Thursday, September 13, 2012


To quote the now defunked Mr John Blog's 'if you want a good explanation of game theory read Richard Dawkin's "The Selfish Gene"' which isn't a quote at all but a paraphrase because I couldn't be bothered looking up the post (I think it was about Pascal's wager) on game theory type stuff.

Anyway, the prisoners dilemma, the old chestnut of game theory, let's review for those who don't play games or alternatively think playing Angry birds makes you a gamer.

Two friends are held prisoner. They are kept isolated from eachother. They are each offered the same deal - if you cooperate and testify that your friend is guilty we will reduce your sentence to a year. If you don't cooperate, you get 10 years, BUT the thing is that they have no hard evidence on you or your friend, if neither of you testify you both walk free.

Here are the various outcomes.

Both cooperate - 1 year sentence each. AKA lose-lose
One cooperates - 1 does 1 year, the other 10 years AKA win-lose, lose-win.
Neither cooperate - both walk free AKA win-win.

Accept presumably justice, these win-lose evaluations are all from the prisoners perspective.

The thing is that because neither prisoner knows how the other will react, game theory predicts that their desire not to be the 'sucker' - the one who naively cooperates while their friend is ratting them out for a 10 year sentence, they will cut their losses and cooperate, so both cooperate and both lose a year of their lives.

But what I like to believe, and law enforcement has discovered with organised crime and such - is that cooperating is rarer than you would think. People are far more trusting, or you will discover have crazy value systems like 'they would rather do 10 years in prison than betray a friend' making processes like waterboarding and 'going to the dentist' popular.

But anyway, the point is that you have all these permutations of outcomes of the various 'games' we play. Dawkins applies it to evolution, many apply it to gambling/investment (it's hard to tell the difference these days, gamblers though tend to be less superstitious) but I had like an epiphany yesterday of no practical value, just descriptive value. You see -


these are the outcomes. Believing people to be good and decent, you could say that everybodies 'golden rule' in life is to create win-win situations. Of course, some people get trained into the naive belief that somebody winning entails somebody losing, but this is not what has built all the good shit in our civilisation.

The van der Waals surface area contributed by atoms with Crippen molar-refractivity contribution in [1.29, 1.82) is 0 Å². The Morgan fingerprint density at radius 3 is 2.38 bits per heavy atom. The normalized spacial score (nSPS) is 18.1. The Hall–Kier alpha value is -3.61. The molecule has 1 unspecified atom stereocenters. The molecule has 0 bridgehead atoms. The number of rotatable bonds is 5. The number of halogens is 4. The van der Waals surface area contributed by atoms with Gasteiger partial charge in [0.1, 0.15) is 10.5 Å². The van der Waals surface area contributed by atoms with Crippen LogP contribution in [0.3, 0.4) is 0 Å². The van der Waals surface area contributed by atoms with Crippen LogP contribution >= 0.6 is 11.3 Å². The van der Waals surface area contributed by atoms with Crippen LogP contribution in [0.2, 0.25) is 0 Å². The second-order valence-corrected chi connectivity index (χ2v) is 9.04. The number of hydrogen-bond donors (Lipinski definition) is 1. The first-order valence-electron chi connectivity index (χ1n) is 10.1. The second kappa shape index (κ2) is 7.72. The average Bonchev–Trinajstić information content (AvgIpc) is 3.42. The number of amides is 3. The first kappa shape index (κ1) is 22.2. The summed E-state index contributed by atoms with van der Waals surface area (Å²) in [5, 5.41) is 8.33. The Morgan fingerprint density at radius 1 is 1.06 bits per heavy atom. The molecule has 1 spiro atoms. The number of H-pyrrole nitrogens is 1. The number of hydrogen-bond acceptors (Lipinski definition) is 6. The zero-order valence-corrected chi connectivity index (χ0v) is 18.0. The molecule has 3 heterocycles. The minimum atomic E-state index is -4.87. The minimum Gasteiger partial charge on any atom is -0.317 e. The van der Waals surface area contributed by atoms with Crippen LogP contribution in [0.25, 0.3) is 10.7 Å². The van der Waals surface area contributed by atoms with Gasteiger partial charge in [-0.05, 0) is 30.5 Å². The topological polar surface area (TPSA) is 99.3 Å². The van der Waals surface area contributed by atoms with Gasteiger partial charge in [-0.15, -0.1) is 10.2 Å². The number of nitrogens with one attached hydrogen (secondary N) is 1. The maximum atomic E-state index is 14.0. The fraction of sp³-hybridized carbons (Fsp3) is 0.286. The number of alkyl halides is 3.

That's one except, but it occured to me that most people act on the assumption that people want to 'win' and generally in interacting with others we defend against 'win-lose' or 'lose-win' situations and aim for 'win-win'.

My housemate of yesteryear wrote a whole honours thesis on whether somebody could have agency over an act they genuinely believed to be wrong, and now I will do him a slap in the face by just asserting that somebody may actually want to lose. That is what fucks you up, throws you off your game.

Of course, I don't believe, or choose not to believe that people who play to lose, or tank, have agency over it. They simply have no concept of the winning paradoxes.

Salient in my mind, almost always are Mark Horstman's 'Avoiding failure is not the same as seeking success' (failure and success have pretty much identical preparation processes a lot of the time) and Dr Gordon Livingston's paradox 'the ultimate risk is taking no risk at all'

and I think ultimately, those that to me appear to be playing to lose, are most often actually playing 'not to lose' in their own minds, not realising that playing 'not to lose' ensures losing.

And remember those hypothetical people I asserted that say things like 'I would rather do 10 years in prison than betray a friend' they fuck up the game because to them, their friend winning is equivalent to them winning. These people live in a world where almost every game looks 'win-win' to them, and are genuinely the most wonderful people. Economists tear their hair out trying to figure out 'rational incentives' for them to play the game.

But when these people meet somebody who plays to lose - they get caught out by the lack of permutations. When you are playing with somebody who plays to lose you only have:


This causes economists AND real people to tear their hair out. It's a crazy fucking game. Your friend is sitting in prison, and you have to accept that the moment the guard tells them 'you're free to go' they are going to throw themselves down and confess, anything to keep the security of prison around them. So what the fuck do you do?

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